Tribesmen throwing spears. Note how the men are standing sideways, holding the spear in their right arms. When they throw their spear they twist their body around. This greatly increase the force of the throw by using the torque generated in their hips and shoulders.

Human intelligence and the fact that we hunted in packs has also meant that we were able to overcome the  'ten times larger' rule, which is where large terrestrial herbivores that grow ten times heavier than their largest predator become safe from predation, since their predators are unable to develop jaws strong enough to kill them. This explains the large size of elephants for example, and why the adult individuals of such species have no natural predators other than man - simply put, they are just too large for predators for hunt and the risk of injury to the predator is too high! Our ability to hunt animals much larger than ourselves helped the rapid spread of humans across the globe and allowed us to live in areas that would have otherwise been uninhabitable, such as the cold tundra of Northern Europe and Siberia. Human colonisation of tundra climates was possible due to the presence of mammoths, a species of megafauna, for two main reasons. Firstly, mammoths had no natural predators until we arrived, so that we did not need to complete for them with other predators; and secondly, because of the enormous amount of resources than we could harvest from each individual. These resources included meat for food, fur for clothing and vitreous humour from their eyes to make glue. Unfortunately mammoths, like most species of megafauna, had evolved with immunity to their natural predators and consequently, had few defences other than their size. This meant that we were able to kill them very easily and sadly, we drove them to extinction. The extinction of megafauna is a characteristic of human colonisation in new areas and most giant species became extinct around 40 million years ago.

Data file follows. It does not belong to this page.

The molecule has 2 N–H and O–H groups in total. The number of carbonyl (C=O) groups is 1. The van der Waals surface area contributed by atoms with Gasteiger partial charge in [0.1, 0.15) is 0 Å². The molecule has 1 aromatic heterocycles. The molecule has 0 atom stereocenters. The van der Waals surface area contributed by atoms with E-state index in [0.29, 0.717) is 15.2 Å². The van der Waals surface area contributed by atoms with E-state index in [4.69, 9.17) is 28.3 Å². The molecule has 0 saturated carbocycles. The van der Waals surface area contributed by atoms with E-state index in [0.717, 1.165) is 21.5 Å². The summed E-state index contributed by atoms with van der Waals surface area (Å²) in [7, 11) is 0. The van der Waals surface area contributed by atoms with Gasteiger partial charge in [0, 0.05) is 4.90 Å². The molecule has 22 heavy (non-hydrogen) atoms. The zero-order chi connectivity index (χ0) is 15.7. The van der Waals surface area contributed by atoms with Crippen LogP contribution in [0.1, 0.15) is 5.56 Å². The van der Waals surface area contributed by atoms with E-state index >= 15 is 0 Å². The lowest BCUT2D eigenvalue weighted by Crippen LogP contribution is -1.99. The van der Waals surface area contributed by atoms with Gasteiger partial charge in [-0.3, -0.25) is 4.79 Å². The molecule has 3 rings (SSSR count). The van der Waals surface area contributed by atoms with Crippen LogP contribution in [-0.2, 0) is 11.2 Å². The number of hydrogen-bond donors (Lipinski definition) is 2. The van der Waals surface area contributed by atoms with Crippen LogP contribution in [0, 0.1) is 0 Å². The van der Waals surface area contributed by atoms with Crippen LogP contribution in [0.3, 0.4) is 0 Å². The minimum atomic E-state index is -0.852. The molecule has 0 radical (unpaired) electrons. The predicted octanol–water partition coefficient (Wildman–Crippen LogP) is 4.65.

An artist's impression of a group of early humans hunting a mammoth.

Our ingenuity has also meant that humans have been able to overcome most of the poisons that many animals use as defence mechanisms. The most common ways that we do this is by cooking the animal before we eat it, which causes the poisons to break down; or we can remove the poisonous tissues, which is possible because defensive poisons are often concentrated into certain organs, such as the liver. Thus, humans can kill and eat many animals that are avoided by other predators.

Therefore humans are remarkable hunters, being the only animals that can kill others from a distance, kill species much bigger than ourselves and can remove poisonous toxins from our food, which greatly increases the scope of our diet. Thus, it may be fair to say that humans are not merely predators, but are in fact super predators and that we are the most effective and efficient killers that have ever lived.